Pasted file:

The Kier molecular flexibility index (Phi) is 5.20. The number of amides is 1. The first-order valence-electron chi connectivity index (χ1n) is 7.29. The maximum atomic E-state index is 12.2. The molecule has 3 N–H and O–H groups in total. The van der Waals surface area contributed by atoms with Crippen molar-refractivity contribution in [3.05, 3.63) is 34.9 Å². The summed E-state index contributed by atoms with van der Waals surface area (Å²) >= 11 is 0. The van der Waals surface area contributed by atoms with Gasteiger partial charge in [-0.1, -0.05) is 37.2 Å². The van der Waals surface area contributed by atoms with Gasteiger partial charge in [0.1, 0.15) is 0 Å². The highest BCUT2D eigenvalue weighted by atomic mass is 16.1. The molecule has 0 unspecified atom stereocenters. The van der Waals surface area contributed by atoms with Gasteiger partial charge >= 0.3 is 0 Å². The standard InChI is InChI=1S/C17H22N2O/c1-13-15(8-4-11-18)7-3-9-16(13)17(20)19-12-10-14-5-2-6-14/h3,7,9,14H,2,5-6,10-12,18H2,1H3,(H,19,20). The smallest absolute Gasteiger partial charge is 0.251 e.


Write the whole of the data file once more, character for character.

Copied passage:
The Kier molecular flexibility index (Phi) is 5.20. The number of amides is 1. The first-order valence-electron chi connectivity index (χ1n) is 7.29. The maximum atomic E-state index is 12.2. The molecule has 3 N–H and O–H groups in total. The van der Waals surface area contributed by atoms with Crippen molar-refractivity contribution in [3.05, 3.63) is 34.9 Å². The summed E-state index contributed by atoms with van der Waals surface area (Å²) >= 11 is 0. The van der Waals surface area contributed by atoms with Gasteiger partial charge in [-0.1, -0.05) is 37.2 Å². The van der Waals surface area contributed by atoms with Gasteiger partial charge in [0.1, 0.15) is 0 Å². The highest BCUT2D eigenvalue weighted by atomic mass is 16.1. The molecule has 0 unspecified atom stereocenters. The van der Waals surface area contributed by atoms with Gasteiger partial charge >= 0.3 is 0 Å². The standard InChI is InChI=1S/C17H22N2O/c1-13-15(8-4-11-18)7-3-9-16(13)17(20)19-12-10-14-5-2-6-14/h3,7,9,14H,2,5-6,10-12,18H2,1H3,(H,19,20). The smallest absolute Gasteiger partial charge is 0.251 e.